President Obama took action to allow some unauthorized immigrants to remain in the United States because House Republicans wouldn't, U.S. Rep. Bill Pascrell told a national cable-TV audience this morning.
"It's time to give us a bill," Pascrell (D-9th Dist.) said on CNBC this morning, "If we sat down, we would come up with a bill, And we'd have to compromise."
Pascell was challenged on the same program by Rep. Mick Mulvaney (R-S.C.), who said Obama exceeded his powers in issuing the executive order. "He made law," Mullvaney said.
The U.S. Senate in 2013 passed a bipartisan immigration law that strengthened border security and provided a path to citizenship for an estimated 11.3 million unauthorized immigrants. Obama's executive order would affect about 4 million of them, according to the Pew Research Center. Those whose children are American citizens or legal residents and have lived in the U.S. for at least five years would be required to pass a background check and pay taxes in exchange for being allowed to remain in the country.
"This is a homeland security issue," Pascrell said. "The government has a right to know who's in this country."
Just as on CNBC, support or opposition to Obama's move broke along party lines in the New Jersey congressional delegation.
"The Republicans in the House had 510 days to act in response, but instead, they turned their backs on our business community, faith leaders, and hard-working immigrant families," said Rep. Donald Payne Jr. (D-10th Dist.) "For the sake of our security, for the sake of our economy, and for the sake of our future, we cannot afford to rely on a dysfunctional immigration system any longer."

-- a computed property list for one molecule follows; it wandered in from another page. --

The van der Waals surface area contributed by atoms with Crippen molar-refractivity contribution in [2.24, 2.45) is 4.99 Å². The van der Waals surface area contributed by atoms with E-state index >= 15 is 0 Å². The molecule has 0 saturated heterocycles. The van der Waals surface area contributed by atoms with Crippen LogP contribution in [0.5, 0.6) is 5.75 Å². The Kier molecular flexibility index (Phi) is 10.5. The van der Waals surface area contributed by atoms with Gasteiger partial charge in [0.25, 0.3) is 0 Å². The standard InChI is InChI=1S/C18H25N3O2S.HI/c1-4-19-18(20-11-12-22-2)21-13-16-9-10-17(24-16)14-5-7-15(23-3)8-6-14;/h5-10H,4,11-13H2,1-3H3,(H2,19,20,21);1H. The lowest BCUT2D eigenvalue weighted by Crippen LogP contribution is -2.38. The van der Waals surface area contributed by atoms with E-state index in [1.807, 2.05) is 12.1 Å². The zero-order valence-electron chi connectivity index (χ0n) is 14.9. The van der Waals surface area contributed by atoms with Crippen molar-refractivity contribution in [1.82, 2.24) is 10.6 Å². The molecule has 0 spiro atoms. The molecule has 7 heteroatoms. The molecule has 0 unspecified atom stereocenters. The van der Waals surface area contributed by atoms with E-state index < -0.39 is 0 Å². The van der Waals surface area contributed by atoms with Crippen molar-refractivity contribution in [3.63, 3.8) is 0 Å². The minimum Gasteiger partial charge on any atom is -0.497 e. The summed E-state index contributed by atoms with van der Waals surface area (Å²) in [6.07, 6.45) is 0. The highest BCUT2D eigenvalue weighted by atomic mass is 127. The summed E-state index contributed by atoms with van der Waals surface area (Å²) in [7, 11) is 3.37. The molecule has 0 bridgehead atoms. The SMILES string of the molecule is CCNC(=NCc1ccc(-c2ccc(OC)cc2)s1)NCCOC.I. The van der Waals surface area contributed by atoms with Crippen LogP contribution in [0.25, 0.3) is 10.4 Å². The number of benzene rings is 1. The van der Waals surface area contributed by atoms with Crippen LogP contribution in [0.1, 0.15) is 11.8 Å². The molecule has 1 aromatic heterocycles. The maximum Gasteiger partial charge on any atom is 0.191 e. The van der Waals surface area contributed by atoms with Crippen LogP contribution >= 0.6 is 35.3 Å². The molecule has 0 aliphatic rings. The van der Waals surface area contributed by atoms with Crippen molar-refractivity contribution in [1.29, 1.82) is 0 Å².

U.S. Sen. Robert Menendez (D-N.J.), who was to accompany Obama to Las Vegas today where the president was to deliver a speech on immigration, said 11 other chief executives, both Republican and Democratic, took similar action 39 times in 60 years,
"In fact, it was the sweeping action of President Reagan and George H.W. Bush that deferred the deportations of up to 1.5 million undocumented spouses and children — 40 percent of America’s undocumented population — at the time," Menendez said. ".And now President Obama is using his legal executive authority, as they did, to grant deportation relief to millions of families who have been living in fear and in the shadows."
"In the face of House Republicans' crippling inaction, President Obama has acted decisively and within his legal authority to help keep families together and ensure that everyone living in this country is playing by the same rules," said Rep. Frank Pallone (D-6th Dist.) "These executive actions will help secure our border, hold bad actors accountable, and ensure that families are not being ripped apart."
On the other side, Rep. Scott Garrett (R-5th Dist.) said he would work to overturn the "unconstitutional action" by Obama.
"At a time when American workers are desperate for jobs, the president has decided to unfairly reward those who have blatantly broken the law with blanket amnesty and work permits, allowing them to directly compete with American workers for jobs that are hard to find already," Garrett said.
U.S. Rep. Rodney Frelinghuysen (R-11th Dist.) said Obama should be working with Congress to overhaul the immigration laws, starting with securing the borders.
“It is absolutely true that the Congress has not agreed on how to legislate reform of the immigration system," Frelinghuysen said. "But that does not mean, on a whim, the president can ignore the constitution and alter existing U.S. law before Congress passes new statutes."
Rep. Leonard Lance (R-7th Dist.) said Obama had no power to act unilaterally.
"Litigation may be necessary to reaffirm the essential role of Congress under our system of checks and balances," Lance said. "Congress must not allow the president’s actions to stand unchallenged."